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50 Best albums of 2019: 10-1

Epigram Music finish off 2019 with their top 10 albums of 2019, featuring the likes of Little Simz, Kate Tempest and Slowthai.

By Epigram Music

Epigram Music finish off 2019 with their top 10 albums of 2019, featuring the likes of Little Simz, Kate Tempest and Slowthai.

10. Slowthai - Nothing Great About Britain

By Lucas Arthur, First Year Geography

Few debut albums are as incendiary as this. Slowthai rose quickly through the UK hip-hop scene throughout 2018, releasing a string of acclaimed singles and building up a following from punk and grime fans alike. In his distinctive snarl, he recalls the struggles of a working-class upbringing through a cynical lens, littering tracks with cultural references: From T N Biscuits to Trainspotting and Peter Kay, Slowthai’s work revolves around the British identity. Fitting, then, that the album should feature some of the biggest British artists: Mura Masa nails production on the mosh-inducing ‘Doorman’, while Jaekae and Skepta lay down verses on ‘Grow Up’ and ‘Inglorious’.

Growing up is another recurrent theme, alongside struggles with mental health and masculinity – topics far outside the genre’s usual remit of drugs and violence, but, as Slowthai demonstrates on tracks like ‘Northampton’s Child’, closely related. Despite Slowthai’s disdain for the current state of the nation (particularly it’s leader), this album shows that there’s plenty more to look forward to from UK artists. As he says in the title track, “Hand on my heart, I’m proud to be British”.

9. Angel Olsen - All Mirrors

By Francesca Frankis, Music Editor

Angel Olsen didn't disappoint this year with the release of her fifth studio album All Mirrors. An album of evolutionary proportions, from folky singer-songwriter to punchy rock’n roll maestro. All Mirrors proved Olsen to be at the top of her game, exploring new musical horizons yet still providing cathartic, emotionally charged anthems for vanquished souls. Gliding over epic orchestral string arrangements, All Mirrors, carves out the importance of self worth in relationships with others, and your own identity, ultimately revealing we are ‘we’re just at the mercy of how we feel’.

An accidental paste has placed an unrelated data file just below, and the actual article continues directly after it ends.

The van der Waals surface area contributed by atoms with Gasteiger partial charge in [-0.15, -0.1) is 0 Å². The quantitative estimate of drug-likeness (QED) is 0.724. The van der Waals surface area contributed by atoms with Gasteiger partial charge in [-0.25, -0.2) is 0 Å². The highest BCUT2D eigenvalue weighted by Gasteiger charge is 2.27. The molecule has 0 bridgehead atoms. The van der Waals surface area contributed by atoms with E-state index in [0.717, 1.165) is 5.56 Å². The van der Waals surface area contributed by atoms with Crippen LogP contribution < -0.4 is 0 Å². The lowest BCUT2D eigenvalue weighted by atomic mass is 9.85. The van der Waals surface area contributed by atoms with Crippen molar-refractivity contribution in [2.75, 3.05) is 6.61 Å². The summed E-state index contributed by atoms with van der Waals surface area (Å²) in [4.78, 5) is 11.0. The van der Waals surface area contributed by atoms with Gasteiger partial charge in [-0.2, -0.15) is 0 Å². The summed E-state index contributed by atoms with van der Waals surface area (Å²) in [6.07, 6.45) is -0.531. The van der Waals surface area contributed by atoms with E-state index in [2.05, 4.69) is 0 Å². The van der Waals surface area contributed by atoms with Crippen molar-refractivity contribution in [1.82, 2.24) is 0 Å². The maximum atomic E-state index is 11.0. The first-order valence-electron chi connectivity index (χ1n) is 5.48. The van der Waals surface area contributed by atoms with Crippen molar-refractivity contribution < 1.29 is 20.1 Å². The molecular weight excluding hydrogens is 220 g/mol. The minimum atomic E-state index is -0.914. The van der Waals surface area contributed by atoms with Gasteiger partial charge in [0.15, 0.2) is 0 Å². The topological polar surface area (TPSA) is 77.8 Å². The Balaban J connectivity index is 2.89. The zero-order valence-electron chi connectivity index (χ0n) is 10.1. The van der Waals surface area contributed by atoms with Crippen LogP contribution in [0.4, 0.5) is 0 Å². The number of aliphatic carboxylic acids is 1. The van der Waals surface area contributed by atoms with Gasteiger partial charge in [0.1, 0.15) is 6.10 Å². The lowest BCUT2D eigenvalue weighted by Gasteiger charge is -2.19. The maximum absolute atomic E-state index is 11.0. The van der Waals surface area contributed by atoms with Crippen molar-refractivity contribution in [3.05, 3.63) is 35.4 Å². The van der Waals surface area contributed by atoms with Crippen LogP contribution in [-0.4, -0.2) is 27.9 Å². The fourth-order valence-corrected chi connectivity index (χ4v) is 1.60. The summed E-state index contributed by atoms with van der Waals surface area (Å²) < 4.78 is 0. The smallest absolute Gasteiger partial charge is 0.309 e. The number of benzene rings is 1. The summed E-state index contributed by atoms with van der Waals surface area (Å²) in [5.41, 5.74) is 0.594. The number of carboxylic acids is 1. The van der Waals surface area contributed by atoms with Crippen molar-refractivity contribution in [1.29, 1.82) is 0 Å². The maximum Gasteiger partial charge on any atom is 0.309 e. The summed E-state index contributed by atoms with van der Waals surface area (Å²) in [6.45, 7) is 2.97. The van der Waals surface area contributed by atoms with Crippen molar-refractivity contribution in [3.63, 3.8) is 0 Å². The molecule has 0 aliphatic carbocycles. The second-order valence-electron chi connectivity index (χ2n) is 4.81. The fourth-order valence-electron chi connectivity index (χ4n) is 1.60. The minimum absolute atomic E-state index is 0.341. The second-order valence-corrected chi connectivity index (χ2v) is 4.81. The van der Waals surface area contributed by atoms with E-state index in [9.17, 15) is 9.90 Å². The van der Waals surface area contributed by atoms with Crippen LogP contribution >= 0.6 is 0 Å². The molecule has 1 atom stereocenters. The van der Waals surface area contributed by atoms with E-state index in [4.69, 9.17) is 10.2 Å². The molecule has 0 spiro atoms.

Change and evolution run as heavy themes throughout; the discovery of loss on leading track ‘Lark’, to revelations of self-conviction on ‘Spring’ and ‘Summer’. Olsen doesn't hold back from unearthing the harsh realities of heartbreak. The entirety of All Mirrors is wrapped up nicely with the final track ‘Chance’, it’s bittersweet, and the final lines are repeated; ‘Forever's just so far why don't you say you're with me now, with all of your heart?’

8. Fontaines D.C. - Dogrel

By Jasmin Robinson, Third Year History

Dublin City based punk four-piece Fontaines DC show their teeth with ‘Dogrel’. Filtered with a gritty Irish poetry achieved through pub nights scribbling Joycean style verse, the album shouts and snarls with a tender romanticism. The album boldly begins, ‘Dublin in the rain is mine / A pregnant city with a Catholic mind’, and sullenly ends ‘We trip along disaster in the whirlwind of the free’. Dogrel is much more than a ramshackle white-knuckle punk record – its clever lyricism marks it as the band’s rally round the flag, and its musical vivacity partners up to create a force to be reckoned with. 'The Lotts' wrestles with Dublin City life; ‘Liberty Belle’ harnesses the ‘ready-steady violence’, and ‘Boys in the Better Land’ wrestles with Anglophobia.

The record finishes off with the closing-time bar-singalong ‘Dublin City Sky’, wherein singer Grian Chatten welcomes a beautiful, intimate, and poetic depiction of the early hours of Chinatown. On this record, Fontaines DC tap into a post-punk that is unlike the rest of their cohort. Its precocity is understated, but it’s what makes the album one of the best of the year. Snarling, punchy, and intimate – it is an excellent work depicting the influences of Irish literature, and Irish culture.

7. Lana Del Rey - Norman Fucking Rockwell!

By Bethany Marris, Deputy Digital Editor